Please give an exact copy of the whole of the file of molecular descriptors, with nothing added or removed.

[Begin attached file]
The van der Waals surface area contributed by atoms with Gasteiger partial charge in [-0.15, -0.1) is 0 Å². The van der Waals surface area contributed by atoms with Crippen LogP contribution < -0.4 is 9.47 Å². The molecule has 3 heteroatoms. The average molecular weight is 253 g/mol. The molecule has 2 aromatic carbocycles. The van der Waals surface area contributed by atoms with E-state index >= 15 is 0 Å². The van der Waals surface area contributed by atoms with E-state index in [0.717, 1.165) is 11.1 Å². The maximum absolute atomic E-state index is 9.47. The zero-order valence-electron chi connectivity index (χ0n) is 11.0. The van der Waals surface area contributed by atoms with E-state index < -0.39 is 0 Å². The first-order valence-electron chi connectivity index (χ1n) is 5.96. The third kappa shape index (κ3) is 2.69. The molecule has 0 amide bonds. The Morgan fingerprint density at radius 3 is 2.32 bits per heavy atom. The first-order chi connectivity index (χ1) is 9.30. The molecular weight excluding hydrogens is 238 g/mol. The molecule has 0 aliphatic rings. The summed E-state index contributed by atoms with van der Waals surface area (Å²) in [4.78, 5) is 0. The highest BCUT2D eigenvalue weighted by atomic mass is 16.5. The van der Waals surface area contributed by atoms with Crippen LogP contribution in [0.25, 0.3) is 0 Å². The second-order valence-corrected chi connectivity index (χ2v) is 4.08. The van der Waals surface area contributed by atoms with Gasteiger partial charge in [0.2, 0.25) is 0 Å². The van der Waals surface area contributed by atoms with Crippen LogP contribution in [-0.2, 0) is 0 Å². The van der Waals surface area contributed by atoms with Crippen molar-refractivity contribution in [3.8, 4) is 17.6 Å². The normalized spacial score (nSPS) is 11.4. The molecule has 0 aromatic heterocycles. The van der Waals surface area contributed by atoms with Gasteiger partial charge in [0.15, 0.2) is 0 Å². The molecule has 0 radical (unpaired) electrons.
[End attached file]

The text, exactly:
The van der Waals surface area contributed by atoms with Gasteiger partial charge in [-0.15, -0.1) is 0 Å². The van der Waals surface area contributed by atoms with Crippen LogP contribution < -0.4 is 9.47 Å². The molecule has 3 heteroatoms. The average molecular weight is 253 g/mol. The molecule has 2 aromatic carbocycles. The van der Waals surface area contributed by atoms with E-state index >= 15 is 0 Å². The van der Waals surface area contributed by atoms with E-state index in [0.717, 1.165) is 11.1 Å². The maximum absolute atomic E-state index is 9.47. The zero-order valence-electron chi connectivity index (χ0n) is 11.0. The van der Waals surface area contributed by atoms with E-state index < -0.39 is 0 Å². The first-order valence-electron chi connectivity index (χ1n) is 5.96. The third kappa shape index (κ3) is 2.69. The molecule has 0 amide bonds. The Morgan fingerprint density at radius 3 is 2.32 bits per heavy atom. The first-order chi connectivity index (χ1) is 9.30. The molecular weight excluding hydrogens is 238 g/mol. The molecule has 0 aliphatic rings. The summed E-state index contributed by atoms with van der Waals surface area (Å²) in [4.78, 5) is 0. The highest BCUT2D eigenvalue weighted by atomic mass is 16.5. The van der Waals surface area contributed by atoms with Crippen LogP contribution in [0.25, 0.3) is 0 Å². The second-order valence-corrected chi connectivity index (χ2v) is 4.08. The van der Waals surface area contributed by atoms with Gasteiger partial charge in [0.2, 0.25) is 0 Å². The van der Waals surface area contributed by atoms with Crippen LogP contribution in [-0.2, 0) is 0 Å². The van der Waals surface area contributed by atoms with Crippen molar-refractivity contribution in [3.8, 4) is 17.6 Å². The normalized spacial score (nSPS) is 11.4. The molecule has 0 aromatic heterocycles. The van der Waals surface area contributed by atoms with Gasteiger partial charge in [0.15, 0.2) is 0 Å². The molecule has 0 radical (unpaired) electrons.